Children Heard and Seen

Hidden Voices 25: Freddie’s Story

Below is the 25th in a series of blog posts created by adults who have lived experience of parental imprisonment. By sharing these hidden voices, we hope to raise awareness of the impacts of parental imprisonment to inspire immediate change for the children of today.

I’ve been visiting prisons since I was born. My uncle was serving a life sentence and as a baby, I’d go visit him with my Mum. Going to prison was like going to Marks and Spencer – it became a norm for me. My dad was first arrested when I was 2, and again when I was 5 or 6, and again at 19.

He was brought up not knowing any different way to be. He went to detention centers multiple times as a kid. He burgled houses, stole from shops, and stole cars. My uncle, my mum’s brother, my grandad – it was all the same. My family was institutionalised – career criminals. With such a strong institution and not knowing any other life – it was normal in my family. It was insane back then, but that sort of mindset was embedded in all of us.

Rap songs glorify certain parts of prisons and crime, but there is nothing cool about having a parent in prison. For me, it did take some time to come more to terms with it. When I was younger, I wondered why my dad was in prison when he was a good person. I had trauma from the police smashing our windows in and the aggressive event of arrest. I had these tensions that I came to terms with only because I had a strong family unit and a strong community that I could talk to. When I was living abroad and my Dad was in prison, I had friends go to visit him. I had close cousins whose parents were also in prison. We were so close and I just didn’t have the same social stigma around being the child of someone in prison that most kids in that situation have.

I had close cousins, the same age as me, in the same situation. We supported each other and none of us are in a criminal industry. They’re great human beings. We were all neglected when our parents were in prison, but we made it out okay because we were close and created strong bonds. They are all really creative and intelligent and excelling in what they do.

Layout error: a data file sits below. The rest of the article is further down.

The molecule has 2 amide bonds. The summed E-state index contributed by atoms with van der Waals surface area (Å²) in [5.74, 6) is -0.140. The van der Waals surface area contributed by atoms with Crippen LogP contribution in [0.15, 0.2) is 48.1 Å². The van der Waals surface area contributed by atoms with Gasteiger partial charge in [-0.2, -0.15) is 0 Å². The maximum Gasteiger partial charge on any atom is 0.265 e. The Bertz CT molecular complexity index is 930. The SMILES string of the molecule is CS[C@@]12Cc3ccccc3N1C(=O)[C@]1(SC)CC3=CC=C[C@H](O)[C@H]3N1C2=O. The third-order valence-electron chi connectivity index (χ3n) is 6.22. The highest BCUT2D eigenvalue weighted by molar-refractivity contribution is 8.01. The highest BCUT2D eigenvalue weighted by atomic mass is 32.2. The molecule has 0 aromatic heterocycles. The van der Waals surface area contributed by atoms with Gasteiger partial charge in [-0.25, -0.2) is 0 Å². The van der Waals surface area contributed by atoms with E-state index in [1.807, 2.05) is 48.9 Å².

I was lucky with my family unit. It’s far harder for most kids and families than I had it. Even my brother had it harder. He faced more stigma in his school. His teachers treated him like a criminal and said vile things, to the point that he dropped out of school when he was 14.

For many people it’s hard having a parent in prison because they don’t have the same financial means. Like, imagine if you can’t afford to drive to go to the prison – say from Southampton or Dover to go get a ferry to a prison in the Isle of Wight. And then you have to make it to the prison from the Isle of Wight. They have to take their kid out of school for the whole day and then the kid has to miss out on their education. What if they don’t have a car? What if they can’t afford the petrol? Then the kid just misses out on being around their parent. There are so many negotiations carers or parents have to make and so many avenues as to how this affects kids in the long run – all for something they didn’t do. The kid didn’t do it, but it affects them most.

Some kids never reach their full potential because of external circumstances. If you don’t have a strong family unit, or if you can’t afford to visit, your life is so much harder. I was probably the 0.1% in my situation and I want to raise awareness for kids who are losing a relative, missing out on education or a main source of income, for the kids who are going hungry. We need to destigmatize having a parent in prison and get the word out that they are not the decision someone else made.